Professor Tonson met him with bouncing enthusiasms. Every time he said “Wonnnnnderful!” or “Llll-Lovely!” it sounded like a hand drawn over the bottom of a whisk broom. The professor, who had worn a frock coat and a white waistcoat in the city, was neatly clad in a straight linen robe like the old-fashioned nightgowns that respectable gentlemen who parted their whiskers used to wear. He also had sandals and carried a book about the size of a tombstone. But Packard paid small attention to him, because in the professor’s wake was a girl of 24 or 25, like a little silver image, with bobbed hair of shining ash-blond. She wore a garment like a gunny sack; but she had the grace of a girlhood ivory-skinned, eternal.
The raising of Packard’s hat was a study in sprightly graciousness. It was a perfect thing, like Matty’s pitching or a Futurist cut-out puzzle by Matisse. He skipped from the car and was introduced to the professor’s lieutenant, Miss Beulah Atkinson.
While the professor returned to his class in Upstirrings Toward the Infinite, which had already begun in the half-finished Tabernacle — a wooden Greek temple of the First National Bank order of architecture — Packard was conducted about the grounds by Miss Beulah. Packard slid, in his nine-dollar tan oxfords, down the baking side of a dune; he kicked his way through long beach grass and thick cranberry patches; but he was oblivious of his martyrdom.
He had had a shock that turned all his briskness into exalted humbleness, for Miss Beulah’s light-swimming eyes were raised to the clouds with worshiping exaltation; her low voice was intense with the happiness of the Colony’s finding a place where they could be free and “real.” Her hands, smooth-finished as enamel, touched his arm to herald the sea vista of silver-and-blue water, edged with gold-green downs. He finally got it through his head that this girl, whom he took very seriously, actually believed in the Colony, which he had despised.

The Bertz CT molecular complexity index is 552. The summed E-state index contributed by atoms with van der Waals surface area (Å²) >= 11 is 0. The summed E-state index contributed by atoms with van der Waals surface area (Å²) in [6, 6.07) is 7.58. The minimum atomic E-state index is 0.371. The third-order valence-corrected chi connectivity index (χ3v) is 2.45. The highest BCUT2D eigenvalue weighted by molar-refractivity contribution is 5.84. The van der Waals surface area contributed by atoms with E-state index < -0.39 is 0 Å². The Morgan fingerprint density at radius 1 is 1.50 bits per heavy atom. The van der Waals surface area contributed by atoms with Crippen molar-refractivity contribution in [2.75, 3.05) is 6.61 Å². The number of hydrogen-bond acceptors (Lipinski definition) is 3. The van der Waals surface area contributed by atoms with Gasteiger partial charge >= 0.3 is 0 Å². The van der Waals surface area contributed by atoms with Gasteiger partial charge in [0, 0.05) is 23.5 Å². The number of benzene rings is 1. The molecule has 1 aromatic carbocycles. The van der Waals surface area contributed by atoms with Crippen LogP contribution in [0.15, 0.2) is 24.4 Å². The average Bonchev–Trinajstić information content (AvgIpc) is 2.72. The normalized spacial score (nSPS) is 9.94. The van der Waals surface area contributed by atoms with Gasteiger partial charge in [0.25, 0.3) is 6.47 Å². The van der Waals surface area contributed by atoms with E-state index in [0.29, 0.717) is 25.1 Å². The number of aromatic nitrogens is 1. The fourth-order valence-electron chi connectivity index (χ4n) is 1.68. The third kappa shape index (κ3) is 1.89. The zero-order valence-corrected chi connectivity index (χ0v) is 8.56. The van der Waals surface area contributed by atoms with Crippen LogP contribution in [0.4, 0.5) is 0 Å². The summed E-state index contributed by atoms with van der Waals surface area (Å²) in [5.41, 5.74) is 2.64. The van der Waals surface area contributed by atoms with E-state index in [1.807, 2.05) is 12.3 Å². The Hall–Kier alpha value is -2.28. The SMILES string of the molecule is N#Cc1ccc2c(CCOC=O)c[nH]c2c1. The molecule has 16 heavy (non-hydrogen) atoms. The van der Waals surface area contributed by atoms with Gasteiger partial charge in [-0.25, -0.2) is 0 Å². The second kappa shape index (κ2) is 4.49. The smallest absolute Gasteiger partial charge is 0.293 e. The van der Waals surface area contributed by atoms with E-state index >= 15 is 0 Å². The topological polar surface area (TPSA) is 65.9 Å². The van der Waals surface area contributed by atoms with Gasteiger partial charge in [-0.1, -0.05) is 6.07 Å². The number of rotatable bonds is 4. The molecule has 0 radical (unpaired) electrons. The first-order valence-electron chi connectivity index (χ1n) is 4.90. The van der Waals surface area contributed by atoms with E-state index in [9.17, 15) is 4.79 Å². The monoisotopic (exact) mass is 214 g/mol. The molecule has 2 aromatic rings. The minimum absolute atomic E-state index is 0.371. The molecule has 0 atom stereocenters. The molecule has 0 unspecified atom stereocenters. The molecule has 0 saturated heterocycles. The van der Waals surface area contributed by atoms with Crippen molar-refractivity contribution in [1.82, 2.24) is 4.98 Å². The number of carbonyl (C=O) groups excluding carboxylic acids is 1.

As suddenly as though the touch of her fingers were a charm, he found the Colony — peanuts and linen gowns and all — a highly important and interesting discovery. He had been quizzing her about the small meanness of the colonists’ cottages and the grandeur of the professor’s new home; he had cynically learned that the Colony members gave one-tenth of their fortunes to the Colony. But now he stopped, threw back his head, expanded his huge chest, and drew in all the exhilaration of the sea breeze, while he volunteered:
“Well, it really is a beautiful place here — by golly! I’m more used to Washington Street; but there is something
“Yuh! Wonderful! Sea and landscape — Say, is there any good fishing here?”
“I really don’t know; but — ” Miss Beulah flung out both her arms. Her baggy sleeves fell away and her arms shone bare and exquisite. “We are fishing for human souls!” she cried. “Don’t you know the city transforms people into machines — into machines for digesting meat and doing silly, useless work? We want to make them free.”
Packard trembled “Y-yes!” like an awed small boy. He wanted to kiss her hand. His regular rule for handling women customers — “Kid every chicken you meet” — seemed unutterably sordid in her presence. He stammered and drew in a full breath again.
“Don’t you feel tired and useless first thing in the morning?” she demanded.
“Why, yes; don’t you?”
“Wish you’d show me the trick.”
“Nature has shown you the trick. It has given us the sea and the air and the nourishing vegetables.”
“I wish it’d given me you to show me how.”
“Perhaps it has.”
“Would you show me the trick if I stayed down here?”